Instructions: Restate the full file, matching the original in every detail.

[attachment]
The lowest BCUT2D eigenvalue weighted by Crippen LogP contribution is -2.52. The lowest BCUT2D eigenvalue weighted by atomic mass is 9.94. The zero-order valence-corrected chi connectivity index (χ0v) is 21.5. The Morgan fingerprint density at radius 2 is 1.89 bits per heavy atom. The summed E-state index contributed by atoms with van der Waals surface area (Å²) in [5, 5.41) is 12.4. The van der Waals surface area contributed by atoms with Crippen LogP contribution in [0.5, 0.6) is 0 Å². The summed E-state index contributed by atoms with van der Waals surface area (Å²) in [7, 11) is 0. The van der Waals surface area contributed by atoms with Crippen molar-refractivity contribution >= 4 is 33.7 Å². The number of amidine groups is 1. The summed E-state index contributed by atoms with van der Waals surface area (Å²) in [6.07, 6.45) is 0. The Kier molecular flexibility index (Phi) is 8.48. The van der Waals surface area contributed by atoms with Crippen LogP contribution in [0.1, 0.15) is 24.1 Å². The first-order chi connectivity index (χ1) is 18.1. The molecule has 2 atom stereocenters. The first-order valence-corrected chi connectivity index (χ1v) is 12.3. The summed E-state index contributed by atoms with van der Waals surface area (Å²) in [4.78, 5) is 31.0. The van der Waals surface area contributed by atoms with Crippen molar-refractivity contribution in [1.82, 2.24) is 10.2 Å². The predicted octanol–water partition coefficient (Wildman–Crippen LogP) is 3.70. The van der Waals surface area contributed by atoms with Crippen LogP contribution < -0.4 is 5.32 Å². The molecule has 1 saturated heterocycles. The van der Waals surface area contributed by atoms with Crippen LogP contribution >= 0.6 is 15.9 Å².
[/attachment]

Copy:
The lowest BCUT2D eigenvalue weighted by Crippen LogP contribution is -2.52. The lowest BCUT2D eigenvalue weighted by atomic mass is 9.94. The zero-order valence-corrected chi connectivity index (χ0v) is 21.5. The Morgan fingerprint density at radius 2 is 1.89 bits per heavy atom. The summed E-state index contributed by atoms with van der Waals surface area (Å²) in [5, 5.41) is 12.4. The van der Waals surface area contributed by atoms with Crippen LogP contribution in [0.5, 0.6) is 0 Å². The summed E-state index contributed by atoms with van der Waals surface area (Å²) in [7, 11) is 0. The van der Waals surface area contributed by atoms with Crippen molar-refractivity contribution >= 4 is 33.7 Å². The number of amidine groups is 1. The summed E-state index contributed by atoms with van der Waals surface area (Å²) in [6.07, 6.45) is 0. The Kier molecular flexibility index (Phi) is 8.48. The van der Waals surface area contributed by atoms with Crippen LogP contribution in [0.1, 0.15) is 24.1 Å². The first-order chi connectivity index (χ1) is 18.1. The molecule has 2 atom stereocenters. The first-order valence-corrected chi connectivity index (χ1v) is 12.3. The summed E-state index contributed by atoms with van der Waals surface area (Å²) in [4.78, 5) is 31.0. The van der Waals surface area contributed by atoms with Crippen molar-refractivity contribution in [1.82, 2.24) is 10.2 Å². The predicted octanol–water partition coefficient (Wildman–Crippen LogP) is 3.70. The van der Waals surface area contributed by atoms with Crippen LogP contribution < -0.4 is 5.32 Å². The molecule has 1 saturated heterocycles. The van der Waals surface area contributed by atoms with Crippen LogP contribution >= 0.6 is 15.9 Å².